Steam is the place for PC games, but some publishers don’t quite understand that. Between the Epic Games Store, DRM-free games, Uplay, Origin, and countless others, you need at least half a dozen apps to play the PC games you want. There’s a reason Steam is the go-to platform for PC gamers, though, and that’s its openness. Even if the game isn’t available on Steam, you can add it to your library and launch it through the same UI — particularly useful if you’re using Steam Big Picture. In this guide, we’re going to show you how to add external games to your Steam library.
Add games with a code
When you buy games from third-party stores and services, such as Amazon, those games are often actually Steam games, and you can redeem them through Steam using a code provided by the seller. Codes are 12 characters long, and they’re pretty easy to use.
Fire up Steam and find the option to redeem a code
Once you’re in Steam, head to the top of the client and look for the Games menu at the top. Click on Activate a product on Steam. That’ll open up a new window; click Next, then agree to the Steam subscriber agreement. After that, you’ll finally come to the window where you can input your Steam key. Hit Next again to confirm it.
The next window will let you install the game on your computer immediately. You can also cancel at this step, which will add the game to your account but not immediately install it.
Add games from Humble Bundle
For years now, Humble Bundle has offered players a chance to get whole batches of games at once at some pretty low prices. Nearly all games you buy on Humble Store or through a Humble Bundle come in the form of Steam codes. That gives you two ways to get those games on your Steam accounts: Steam codes or linking your account. If you ever need to find codes at a later point, log in on the Humble website and click Library to see all the games you’ve purchased and their Steam codes.
Linking your Steam account sends games automatically from Humble to Steam when you purchase them, allowing you to skip the step of entering codes.
Link your Steam account to Humble
To link your Steam account, you’ll need to create or log in to an account on the Humble service. That’s doable at humblebundle.com. Once you’ve got your account set up and logged in, you’ll see your login email address in the top-right corner of the Humble website. Click it and go to Settings on the drop-down menu.
Log in to Steam
On the settings page, scroll to the bottom and look for a menu option that says Steam link. Click on the very obvious Click here and Humble will take you to a Steam login page. Enter your credentials and Humble will automatically associate the two accounts, allowing you to send the games you purchase on Humble straight to Steam.
Add non-Steam games from other services (such as GOG.com)
When you buy a game on a service other than Steam, such as GOG.com and Electronic Arts’ Origin platform, you’re getting it from a different location, so you don’t get things like the Steam overlay added to the game, or the ability to click that game and see what other products, like downloadable content, are available for it on Steam.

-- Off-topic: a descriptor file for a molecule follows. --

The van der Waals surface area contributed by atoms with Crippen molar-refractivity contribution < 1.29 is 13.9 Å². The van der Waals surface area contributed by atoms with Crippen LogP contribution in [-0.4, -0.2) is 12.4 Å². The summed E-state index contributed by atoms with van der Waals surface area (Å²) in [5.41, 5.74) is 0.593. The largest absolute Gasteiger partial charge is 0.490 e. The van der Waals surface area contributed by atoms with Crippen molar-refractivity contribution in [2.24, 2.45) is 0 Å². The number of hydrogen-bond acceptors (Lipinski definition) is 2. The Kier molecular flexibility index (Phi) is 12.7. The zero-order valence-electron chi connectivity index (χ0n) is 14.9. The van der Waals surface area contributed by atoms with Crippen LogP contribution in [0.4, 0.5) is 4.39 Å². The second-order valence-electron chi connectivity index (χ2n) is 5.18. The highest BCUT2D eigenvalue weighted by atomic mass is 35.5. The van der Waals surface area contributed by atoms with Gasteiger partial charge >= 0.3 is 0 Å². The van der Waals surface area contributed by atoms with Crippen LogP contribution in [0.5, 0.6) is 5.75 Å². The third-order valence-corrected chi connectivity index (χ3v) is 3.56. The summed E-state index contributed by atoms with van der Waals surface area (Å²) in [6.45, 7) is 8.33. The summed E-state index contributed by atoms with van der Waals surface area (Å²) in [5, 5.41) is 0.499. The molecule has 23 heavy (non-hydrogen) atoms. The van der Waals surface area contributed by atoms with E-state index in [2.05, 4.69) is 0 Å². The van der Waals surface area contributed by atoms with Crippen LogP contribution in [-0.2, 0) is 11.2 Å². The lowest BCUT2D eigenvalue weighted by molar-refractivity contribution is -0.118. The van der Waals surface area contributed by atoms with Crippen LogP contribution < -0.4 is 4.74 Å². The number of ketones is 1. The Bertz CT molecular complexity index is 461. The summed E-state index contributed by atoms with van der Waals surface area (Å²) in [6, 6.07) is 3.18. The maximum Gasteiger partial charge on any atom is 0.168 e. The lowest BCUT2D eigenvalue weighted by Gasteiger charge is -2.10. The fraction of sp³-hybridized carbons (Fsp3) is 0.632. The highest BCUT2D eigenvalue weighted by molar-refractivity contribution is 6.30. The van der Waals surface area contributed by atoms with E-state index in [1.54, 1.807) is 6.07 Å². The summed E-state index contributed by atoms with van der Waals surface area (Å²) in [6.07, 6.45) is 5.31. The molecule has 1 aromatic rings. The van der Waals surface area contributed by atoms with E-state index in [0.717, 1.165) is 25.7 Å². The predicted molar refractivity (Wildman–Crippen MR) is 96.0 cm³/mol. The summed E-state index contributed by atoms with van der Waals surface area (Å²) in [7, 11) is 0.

There is a workaround, however, that lets you get your non-Steam games into the Steam ecosystem, at least in a surface way. Steam allows you to add games purchased elsewhere into your Steam library, so you can use Steam to launch those games and access things like your Steam friends list when playing them. You still don’t get Steam features for the game, but it can make finding and playing games more convenient.
Here’s how to add a non-Steam game to Steam:
First, find the game on your computer
Before you start the process, you’ll save yourself time by figuring out where you installed the game you’re looking for on your computer. You’ll need the file pathway so you can direct Steam to find the game’s files.
Launch Steam and find the “Games” menu
At the top of the Steam interface, you’ll find a number of pull-down menus with a variety of options. You’re looking for the Games menu. Click it, then look for the bottom menu option, labeled Add a non-Steam game to my library.
That’ll pull up a separate window that will allow you to find the program you’re looking to add.
Select the program, or go hunt it down
Steam does a pretty good job of detecting installed programs on your system, so if you’ve installed the game already, there’s a strong chance it’ll be listed in the separate window. If it’s there, just click the box next to the game you want to add, then push the Add selected programs button.
If the game isn’t listed, you’ll need the file path to the game, which you should have already if you tracked it down earlier. Hit the Browse button at the bottom of the window and navigate to the game’s location on your computer. Find the executable and select it. That should add the game to the original window, and you can now hit the Add selected programs button on your Steam window.
Add a ROM